Full Story

The cases against Donald Trump

Our US political investigations reporter Hugo Lowell discusses what impact the various lawsuits facing the former president might have on his chances of getting back into the White House.


“Everything’s just growing,” says Darren Gaffney, a weed sprayer, as he assesses the mounting problem of invasive weed species brought on by unusually large amounts of rain in his region of New South Wales. The town of Cowra has spread pictures of the worst culprits – such as tropical soda apple, mouse-ear-hawkweed and St John’s wort – as part of a community effort to root out the weeds as they appear in people’s gardens and before they can choke crops. “Weeds are a huge cost, they’re going to break the country if we don’t get on top of them,” says Gaffney.

Not the news

After we published our list of the best beach reads, we asked you for your suggestions. They run the gamut of genres from Lauren Nossett’s “tense as hell” campus crime thriller The Professor to Barbra Streisand’s autobiography, and from Steven Erikson’s fantasy tale Gardens of the Moon to Kate Atkinson’s latest Jackson Brodie mystery Case Histories.

The world of sport

  • Asian Cup | A smart finish by Jackson Irvine (pictured) was enough for Australia to beat Syria in the Asian Cup Group B game and send them through to the last 16, but there’s plenty room for improvement after a dour display in Qatar.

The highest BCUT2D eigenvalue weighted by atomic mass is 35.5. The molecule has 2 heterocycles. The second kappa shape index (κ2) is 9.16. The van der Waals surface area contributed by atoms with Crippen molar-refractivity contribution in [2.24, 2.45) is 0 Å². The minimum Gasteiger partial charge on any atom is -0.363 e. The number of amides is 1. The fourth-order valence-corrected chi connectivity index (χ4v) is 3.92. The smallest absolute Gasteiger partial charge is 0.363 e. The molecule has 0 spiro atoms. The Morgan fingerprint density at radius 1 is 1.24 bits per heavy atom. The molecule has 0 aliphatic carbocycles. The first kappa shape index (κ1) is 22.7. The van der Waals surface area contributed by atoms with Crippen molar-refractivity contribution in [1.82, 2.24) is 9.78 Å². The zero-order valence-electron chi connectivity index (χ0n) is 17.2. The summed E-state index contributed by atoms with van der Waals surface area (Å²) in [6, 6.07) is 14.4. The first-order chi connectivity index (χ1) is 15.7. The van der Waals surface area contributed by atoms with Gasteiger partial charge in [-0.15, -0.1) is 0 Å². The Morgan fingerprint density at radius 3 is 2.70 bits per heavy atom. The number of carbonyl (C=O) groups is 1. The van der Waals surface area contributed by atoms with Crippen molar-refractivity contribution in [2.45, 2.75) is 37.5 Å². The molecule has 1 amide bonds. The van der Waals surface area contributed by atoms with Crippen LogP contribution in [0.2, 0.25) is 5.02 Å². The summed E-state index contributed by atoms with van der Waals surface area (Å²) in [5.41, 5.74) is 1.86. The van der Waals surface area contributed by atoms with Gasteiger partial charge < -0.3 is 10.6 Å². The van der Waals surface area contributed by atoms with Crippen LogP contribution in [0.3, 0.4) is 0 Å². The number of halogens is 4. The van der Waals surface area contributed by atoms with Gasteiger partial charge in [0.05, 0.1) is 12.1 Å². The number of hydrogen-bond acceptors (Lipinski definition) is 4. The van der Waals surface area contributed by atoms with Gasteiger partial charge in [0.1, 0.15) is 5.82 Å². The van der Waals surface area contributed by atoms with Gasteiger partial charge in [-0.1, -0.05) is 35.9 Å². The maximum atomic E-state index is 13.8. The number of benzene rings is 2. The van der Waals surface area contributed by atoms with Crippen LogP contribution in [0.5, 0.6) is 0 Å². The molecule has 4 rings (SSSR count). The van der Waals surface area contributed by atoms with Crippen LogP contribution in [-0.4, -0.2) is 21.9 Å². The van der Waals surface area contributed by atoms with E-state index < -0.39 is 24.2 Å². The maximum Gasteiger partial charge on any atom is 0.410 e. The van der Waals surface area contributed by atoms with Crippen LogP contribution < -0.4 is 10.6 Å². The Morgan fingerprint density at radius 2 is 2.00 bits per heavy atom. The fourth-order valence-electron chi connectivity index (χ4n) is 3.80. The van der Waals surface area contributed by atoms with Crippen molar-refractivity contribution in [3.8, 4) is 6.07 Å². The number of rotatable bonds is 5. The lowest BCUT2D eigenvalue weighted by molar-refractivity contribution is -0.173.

• Australian Open | It was a comeback too far for Ajla Tomljanović who took Jeļena Ostapenko to a third set but couldn’t overcome the powerful 11th seed. And after Thanasi Kokkinakis fell at the second hurdle at Melbourne Park for the third time in four years, there are only two Australians left in the singles competition – Alex de Minaur and Storm Hunter.

  • Rugby union | The former Ireland coach Joe Schmidt is set to replace Eddie Jones in the top job in Australian rugby with an official announcement expected in the coming days.

Media roundup

Anthony Albanese’s second visit in a week to Dunkley in outer Melbourne suggests to the Australian that the byelection race is heating up. Australia’s wealthiest street in Point Piper has been hit by a spate of car thefts, the Sydney Morning Herald reports. Monash University has apologised after academics were inadvertently exposed to burlesque dancers at a Christmas party, the Herald Sun reports. The Queensland premier, Steven Miles, says the government may have made a mistake by agreeing to rebuild the Gabba for the 2032 Olympics, the Courier Mail says.

What’s happening today

  • Sydney | An interlocutory hearing in Fortnite creator Epic’s case against Apple and Google.

  • Melbourne | David Shrigley’s Tennis Ball Exchange installation is at the NGV.

  • New South Wales | The Tamworth country music festival begins.

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Brain teaser

And finally, here are the Guardian’s crosswords to keep you entertained throughout the day – with plenty more on the Guardian’s Puzzles app for iOS and Android. Until tomorrow.